Gardening can change the world

Georgina Reid wonders why we don’t value the natural world

Images couresty of Danial Shipp

I grew up with my hands in the dirt, gardening with my mum.

School holidays, weekends, after school — gardening was just something I did. I never once considered it a valuable or valid career choice. There was no money involved, it wasn’t intellectually challenging, and it was darn hard work. Anyone could do it.

So I went to university and studied writing. But the plants called me back. I studied landscape design. Not garden design of course. I was more than just a gardener. Oh, the delusions.

About five or six years ago I started thinking more about the relationship between humans and the natural world. I felt deep down there was something really important in the act of gardening but couldn’t quite put my finger on it. I struggled to find writing about gardens that went much further than trends, design ideas, and horticultural advice.

I soon realised the garden had been downgraded to a purely horticultural, practical place. It had become the realm of often-outsourced manual labour, an object of sorts, as opposed to a richly woven place of culture, contemplation, connection and learning.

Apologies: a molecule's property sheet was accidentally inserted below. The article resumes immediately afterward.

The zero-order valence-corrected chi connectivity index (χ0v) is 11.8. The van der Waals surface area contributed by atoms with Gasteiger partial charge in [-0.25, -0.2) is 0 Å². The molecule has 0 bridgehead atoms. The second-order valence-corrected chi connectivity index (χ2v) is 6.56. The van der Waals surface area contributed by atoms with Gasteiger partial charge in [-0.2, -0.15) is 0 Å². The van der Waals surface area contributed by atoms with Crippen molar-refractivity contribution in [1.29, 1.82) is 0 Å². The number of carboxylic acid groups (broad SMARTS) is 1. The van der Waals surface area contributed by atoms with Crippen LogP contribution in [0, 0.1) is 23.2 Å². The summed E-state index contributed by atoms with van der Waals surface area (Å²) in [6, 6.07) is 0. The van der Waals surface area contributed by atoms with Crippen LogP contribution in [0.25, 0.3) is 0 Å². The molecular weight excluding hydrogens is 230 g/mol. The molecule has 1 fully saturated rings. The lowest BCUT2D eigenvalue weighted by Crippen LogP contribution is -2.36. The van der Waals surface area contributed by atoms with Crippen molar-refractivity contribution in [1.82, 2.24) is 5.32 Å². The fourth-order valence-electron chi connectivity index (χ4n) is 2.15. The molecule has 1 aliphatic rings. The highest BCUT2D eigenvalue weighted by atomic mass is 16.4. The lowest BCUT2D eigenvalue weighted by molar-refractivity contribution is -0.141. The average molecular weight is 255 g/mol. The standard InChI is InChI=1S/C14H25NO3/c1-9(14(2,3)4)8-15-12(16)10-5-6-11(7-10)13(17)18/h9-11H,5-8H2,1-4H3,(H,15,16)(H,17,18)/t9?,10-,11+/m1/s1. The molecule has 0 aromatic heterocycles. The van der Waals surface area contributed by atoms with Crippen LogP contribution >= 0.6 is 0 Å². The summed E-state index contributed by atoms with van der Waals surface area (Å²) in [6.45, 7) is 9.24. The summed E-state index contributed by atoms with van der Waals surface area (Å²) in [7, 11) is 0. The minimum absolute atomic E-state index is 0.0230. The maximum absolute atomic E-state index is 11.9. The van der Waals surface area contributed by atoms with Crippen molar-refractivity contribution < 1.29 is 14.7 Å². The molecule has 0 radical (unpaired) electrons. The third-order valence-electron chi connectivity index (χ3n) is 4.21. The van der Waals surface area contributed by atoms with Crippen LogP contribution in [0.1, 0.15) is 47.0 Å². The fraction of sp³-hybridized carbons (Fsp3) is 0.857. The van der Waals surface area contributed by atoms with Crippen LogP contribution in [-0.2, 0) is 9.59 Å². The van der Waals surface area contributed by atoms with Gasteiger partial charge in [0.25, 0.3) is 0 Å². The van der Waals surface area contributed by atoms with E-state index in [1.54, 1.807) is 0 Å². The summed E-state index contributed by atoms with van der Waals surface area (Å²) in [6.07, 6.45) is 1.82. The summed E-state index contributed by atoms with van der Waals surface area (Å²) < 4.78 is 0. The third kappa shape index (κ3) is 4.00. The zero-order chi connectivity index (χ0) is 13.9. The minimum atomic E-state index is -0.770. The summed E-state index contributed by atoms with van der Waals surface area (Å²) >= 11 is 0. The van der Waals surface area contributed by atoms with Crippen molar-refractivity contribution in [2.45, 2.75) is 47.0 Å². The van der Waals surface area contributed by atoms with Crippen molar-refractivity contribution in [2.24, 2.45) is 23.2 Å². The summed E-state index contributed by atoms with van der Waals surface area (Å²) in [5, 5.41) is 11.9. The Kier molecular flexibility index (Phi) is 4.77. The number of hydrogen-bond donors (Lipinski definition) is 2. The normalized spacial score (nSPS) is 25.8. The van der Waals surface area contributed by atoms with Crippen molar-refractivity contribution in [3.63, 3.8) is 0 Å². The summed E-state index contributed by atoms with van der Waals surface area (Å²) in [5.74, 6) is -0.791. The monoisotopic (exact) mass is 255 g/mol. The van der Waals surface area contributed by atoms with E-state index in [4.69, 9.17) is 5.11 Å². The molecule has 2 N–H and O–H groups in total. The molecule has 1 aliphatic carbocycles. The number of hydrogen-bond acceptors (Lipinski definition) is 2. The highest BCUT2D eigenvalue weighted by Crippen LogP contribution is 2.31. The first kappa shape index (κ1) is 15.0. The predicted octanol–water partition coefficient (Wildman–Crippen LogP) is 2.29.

It was reading American author Michael Pollan’s book Second Nature: A Gardener’s Education that really helped galvanise my ideas about the importance of gardens. In it he writes of the garden as a place where the dialogue between humans and the natural world takes place.

A place of conversation between nature and culture.When viewed in this context, things look rather different. Suddenly a garden is not just a page filler at the back of a glossy magazine, or a war-ground between lawnmower and lawn, but an important site of exploration, contemplation, and change. The more I ponder this topic the more I’m convinced of the simple and transformative power of gardens and gardening.

Humans and plants have been co-existing for many thousands of years, yet our relationship is rather strange. On the one hand, we all know deep down that plants and nature are incredibly important to our ongoing existence on a deep level. Nature sustains us, inspires us, and gives us hope. On the other, our relationship is a very practical one. We need plants to survive. They feed, shelter, and heal us. It’s simple.

Given the above illustrations of the interconnectedness between people and plants, you’d think we’d revere and value them ... right? Wrong!